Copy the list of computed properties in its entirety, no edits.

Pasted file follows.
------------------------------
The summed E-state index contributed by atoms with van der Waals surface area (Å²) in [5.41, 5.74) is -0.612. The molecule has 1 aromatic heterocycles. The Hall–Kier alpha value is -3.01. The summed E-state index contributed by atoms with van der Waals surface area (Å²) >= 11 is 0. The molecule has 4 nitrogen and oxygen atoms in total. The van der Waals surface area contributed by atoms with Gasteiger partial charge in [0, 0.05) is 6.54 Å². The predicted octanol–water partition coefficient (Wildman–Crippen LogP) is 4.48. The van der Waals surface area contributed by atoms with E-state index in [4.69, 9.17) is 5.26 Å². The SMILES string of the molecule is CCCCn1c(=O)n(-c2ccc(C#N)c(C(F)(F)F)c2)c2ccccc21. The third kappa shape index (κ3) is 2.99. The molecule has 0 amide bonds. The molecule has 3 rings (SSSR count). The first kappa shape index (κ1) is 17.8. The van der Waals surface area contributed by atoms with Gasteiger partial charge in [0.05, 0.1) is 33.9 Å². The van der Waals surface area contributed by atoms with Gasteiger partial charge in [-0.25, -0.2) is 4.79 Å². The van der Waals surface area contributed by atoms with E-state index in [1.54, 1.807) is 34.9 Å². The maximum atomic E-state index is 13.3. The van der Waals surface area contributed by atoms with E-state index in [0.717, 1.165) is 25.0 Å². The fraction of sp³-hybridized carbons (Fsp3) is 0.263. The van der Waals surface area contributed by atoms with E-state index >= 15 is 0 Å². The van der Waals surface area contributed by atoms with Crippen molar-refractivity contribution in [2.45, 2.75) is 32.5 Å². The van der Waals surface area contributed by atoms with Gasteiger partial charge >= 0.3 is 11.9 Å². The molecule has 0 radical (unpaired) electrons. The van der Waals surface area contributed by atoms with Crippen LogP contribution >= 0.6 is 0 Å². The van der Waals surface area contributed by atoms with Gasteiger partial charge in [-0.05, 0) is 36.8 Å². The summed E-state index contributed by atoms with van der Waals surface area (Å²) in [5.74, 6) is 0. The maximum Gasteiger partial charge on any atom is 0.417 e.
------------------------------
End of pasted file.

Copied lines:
The summed E-state index contributed by atoms with van der Waals surface area (Å²) in [5.41, 5.74) is -0.612. The molecule has 1 aromatic heterocycles. The Hall–Kier alpha value is -3.01. The summed E-state index contributed by atoms with van der Waals surface area (Å²) >= 11 is 0. The molecule has 4 nitrogen and oxygen atoms in total. The van der Waals surface area contributed by atoms with Gasteiger partial charge in [0, 0.05) is 6.54 Å². The predicted octanol–water partition coefficient (Wildman–Crippen LogP) is 4.48. The van der Waals surface area contributed by atoms with E-state index in [4.69, 9.17) is 5.26 Å². The SMILES string of the molecule is CCCCn1c(=O)n(-c2ccc(C#N)c(C(F)(F)F)c2)c2ccccc21. The third kappa shape index (κ3) is 2.99. The molecule has 0 amide bonds. The molecule has 3 rings (SSSR count). The first kappa shape index (κ1) is 17.8. The van der Waals surface area contributed by atoms with Gasteiger partial charge in [0.05, 0.1) is 33.9 Å². The van der Waals surface area contributed by atoms with Gasteiger partial charge in [-0.25, -0.2) is 4.79 Å². The van der Waals surface area contributed by atoms with E-state index in [1.54, 1.807) is 34.9 Å². The maximum atomic E-state index is 13.3. The van der Waals surface area contributed by atoms with E-state index in [0.717, 1.165) is 25.0 Å². The fraction of sp³-hybridized carbons (Fsp3) is 0.263. The van der Waals surface area contributed by atoms with E-state index >= 15 is 0 Å². The van der Waals surface area contributed by atoms with Crippen molar-refractivity contribution in [2.45, 2.75) is 32.5 Å². The van der Waals surface area contributed by atoms with Gasteiger partial charge >= 0.3 is 11.9 Å². The molecule has 0 radical (unpaired) electrons. The van der Waals surface area contributed by atoms with Crippen LogP contribution >= 0.6 is 0 Å². The van der Waals surface area contributed by atoms with Gasteiger partial charge in [-0.05, 0) is 36.8 Å². The summed E-state index contributed by atoms with van der Waals surface area (Å²) in [5.74, 6) is 0. The maximum Gasteiger partial charge on any atom is 0.417 e.